Without a factual allegation that Trustees' failure to collect contributions from ABM and Able deprived the Central Pension Fund of funds so that the Fund's risk of default has materially increased, Plaintiffs lack Article III standing. Plaintiffs try to make up for this deficiency by alleging that the Benefit Accrual Rate, and, thus, their pensions, would have increased if Trustees had acted properly and timely pursued the missing contributions. However, the best they can muster is that a history of periodic adjustments to the Benefit Accrual Rate [3] makes it " likely that [Trustees] will [adjust the Benefit Accrual Rate] again when there is a triggering change in financial health of the Plan." Opp'n [Dkt. 14] at 9 (emphasis added). Plaintiffs essentially concede that a change in the Benefit Accrual Rate is a matter of Trustee discretion and is neither automatic nor guaranteed even if the Central Pension Fund receives additional funding. Establishing that a judicial decision is likely to redress a claimed injury becomes " substantially more difficult" where the plaintiff, as here, cannot realize remediation of his injury without discretionary intervention by an independent actor. Lujan v. Defenders of Wildlife, 504 U.S. 555, 562, 112 S.Ct. 2130, 119 L.Ed.2d 351 (1992). Trustee discretion in setting the Benefit Accrual Rate makes Plaintiffs' claims too speculative to support Article III standing. See Loren v. Blue Cross & Blue Shield of Mich., 505 F.3d 598, 608-09 (6th Cir. 2007) (no standing to bring ERISA lawsuit alleging that healthcare plan administrator negotiated hospital reimbursement rates more favorable to participants in its health maintenance organization than to participants in its self-insured plan because assumption that administrator would have passed on " any increase in reimbursements or administrative fees that may have resulted from [the] . . . alleged wrongful negotiations" to participants in self-insured plan is too speculative of an " injury" ); Glanton ex rel. ALCOA Prescription Drug Plan v. AdvancePCS Inc., 465 F.3d 1123, 1125 (9th Cir. 2006) (" There is no redressability, and thus no standing, where . . . any prospective benefits depend on an independent actor who retains 'broad and legitimate discretion the courts cannot presume either to control or to predict.'" (quoting ASARCO, Inc. v. Kadish, 490 U.S. 605, 615, 109 S.Ct. 2037, 104 L.Ed.2d 696 (1989) (opinion of Kennedy, J.)); Cent. States, 433 F.3d at 200 (noting that the Eighth Circuit has " held that an ERISA Plan participant or beneficiary must plead a direct injury in order to assert claims on behalf of a Plan" ); Horvath v. Keystone Health Plan E., Inc., 333 F.3d 450, 452-53, 456-57 (3d Cir. 2003) (no standing where ERISA cause of action premised on theory that healthcare plan administrator's use of physician incentives caused plaintiff's employer to overpay for the healthcare she received because lawsuit " " rest[ed] not only on the troublesome assumption that a factfinder can accurately determine the amount her firm allegedly overpaid [the plan administrator], but also on the notion that the firm would have passed these savings on to its employees in the form of a higher salary or additional benefits." (emphasis added)).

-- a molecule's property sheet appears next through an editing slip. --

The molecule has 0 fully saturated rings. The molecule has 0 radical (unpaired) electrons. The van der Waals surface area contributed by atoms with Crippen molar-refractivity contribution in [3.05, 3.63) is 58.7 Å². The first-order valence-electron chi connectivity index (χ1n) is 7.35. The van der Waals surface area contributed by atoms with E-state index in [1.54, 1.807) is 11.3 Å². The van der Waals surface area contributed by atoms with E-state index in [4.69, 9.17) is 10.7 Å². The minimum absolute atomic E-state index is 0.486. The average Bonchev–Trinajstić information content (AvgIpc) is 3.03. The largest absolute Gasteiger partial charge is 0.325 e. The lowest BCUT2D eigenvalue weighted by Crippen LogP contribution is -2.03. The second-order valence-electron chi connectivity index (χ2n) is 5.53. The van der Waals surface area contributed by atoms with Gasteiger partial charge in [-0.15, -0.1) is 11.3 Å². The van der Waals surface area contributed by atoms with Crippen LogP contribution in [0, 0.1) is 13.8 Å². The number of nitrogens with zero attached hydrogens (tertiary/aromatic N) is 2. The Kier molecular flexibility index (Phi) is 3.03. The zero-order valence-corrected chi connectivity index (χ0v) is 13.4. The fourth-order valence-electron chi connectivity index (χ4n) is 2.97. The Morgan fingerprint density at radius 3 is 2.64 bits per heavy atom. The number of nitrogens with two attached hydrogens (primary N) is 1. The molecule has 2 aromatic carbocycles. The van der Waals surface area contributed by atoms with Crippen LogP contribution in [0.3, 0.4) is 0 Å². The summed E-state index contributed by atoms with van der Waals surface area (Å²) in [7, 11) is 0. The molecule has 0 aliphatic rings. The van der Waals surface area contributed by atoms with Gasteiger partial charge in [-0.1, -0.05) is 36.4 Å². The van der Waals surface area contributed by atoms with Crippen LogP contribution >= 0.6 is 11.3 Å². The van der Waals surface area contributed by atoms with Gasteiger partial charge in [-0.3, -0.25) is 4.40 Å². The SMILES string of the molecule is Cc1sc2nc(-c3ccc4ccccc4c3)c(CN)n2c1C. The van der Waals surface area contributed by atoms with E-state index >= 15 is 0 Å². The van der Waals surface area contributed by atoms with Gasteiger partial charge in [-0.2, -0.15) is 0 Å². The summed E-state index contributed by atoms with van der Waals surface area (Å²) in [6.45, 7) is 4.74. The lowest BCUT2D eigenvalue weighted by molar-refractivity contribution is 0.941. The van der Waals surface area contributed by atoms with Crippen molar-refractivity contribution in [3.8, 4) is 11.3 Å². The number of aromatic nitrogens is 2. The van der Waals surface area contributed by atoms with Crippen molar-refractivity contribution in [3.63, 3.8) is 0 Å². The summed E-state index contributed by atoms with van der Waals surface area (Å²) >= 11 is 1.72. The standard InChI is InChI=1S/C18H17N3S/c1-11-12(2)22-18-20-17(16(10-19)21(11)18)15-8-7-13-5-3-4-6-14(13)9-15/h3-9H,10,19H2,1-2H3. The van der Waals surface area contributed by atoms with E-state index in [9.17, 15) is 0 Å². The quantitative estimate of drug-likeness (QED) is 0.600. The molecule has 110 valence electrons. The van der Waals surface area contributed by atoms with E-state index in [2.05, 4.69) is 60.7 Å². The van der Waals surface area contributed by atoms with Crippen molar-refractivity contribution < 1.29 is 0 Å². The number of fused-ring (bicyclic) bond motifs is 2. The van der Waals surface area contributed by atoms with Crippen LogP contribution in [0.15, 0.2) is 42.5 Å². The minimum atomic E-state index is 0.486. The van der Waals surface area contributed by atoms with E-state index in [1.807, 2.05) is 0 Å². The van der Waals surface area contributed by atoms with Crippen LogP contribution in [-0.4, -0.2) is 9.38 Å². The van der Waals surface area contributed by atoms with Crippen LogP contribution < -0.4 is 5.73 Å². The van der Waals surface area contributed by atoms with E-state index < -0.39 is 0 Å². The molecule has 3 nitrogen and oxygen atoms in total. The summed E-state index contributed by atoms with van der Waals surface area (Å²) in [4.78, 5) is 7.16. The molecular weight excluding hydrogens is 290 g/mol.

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Plaintiffs argue against this conclusion because it would strip them of their rights, under ERISA, to sue Trustees for violations of their fiduciary duties to the Central Pension Fund. ERISA sections 409 and 502(a) provide that plan participants can sue trustees for breach of fiduciary duties. 29 U.S.C. § 1109 (" Any person who is a fiduciary with respect to a plan who breaches any of the responsibilities, obligations, or duties imposed upon fiduciaries by this subchapter shall be personally liable . . . , and shall be subject to such other equitable or remedial relief as the court may deem appropriate . . . ." ); 29 U.S.C. § 1132(a) (" A civil action may be brought . . . by the Secretary, or by a participant, beneficiary, or fiduciary for appropriate relief under section 1109 of this title . . . ." ). However " statutory standing will not suffice to substitute for Article III standing." Cent. States, 433 F.3d at 201. Thus, Plaintiffs have a statutory right that is cancelled by their failure to meet the " irreducible constitutional minimum" required for bringing suit in federal court. Lujan, 504 U.S. at 560. Nonetheless, a trustee's breach of his fiduciary duties to a defined benefit plan is susceptible to correction: " [b]oth the Secretary of Labor and any party with a reversionary interest in [a] plan's surplus have standing to sue under 29 U.S.C. § 1132(a)(2)." Harley, 284 F.3d at 908 n.5.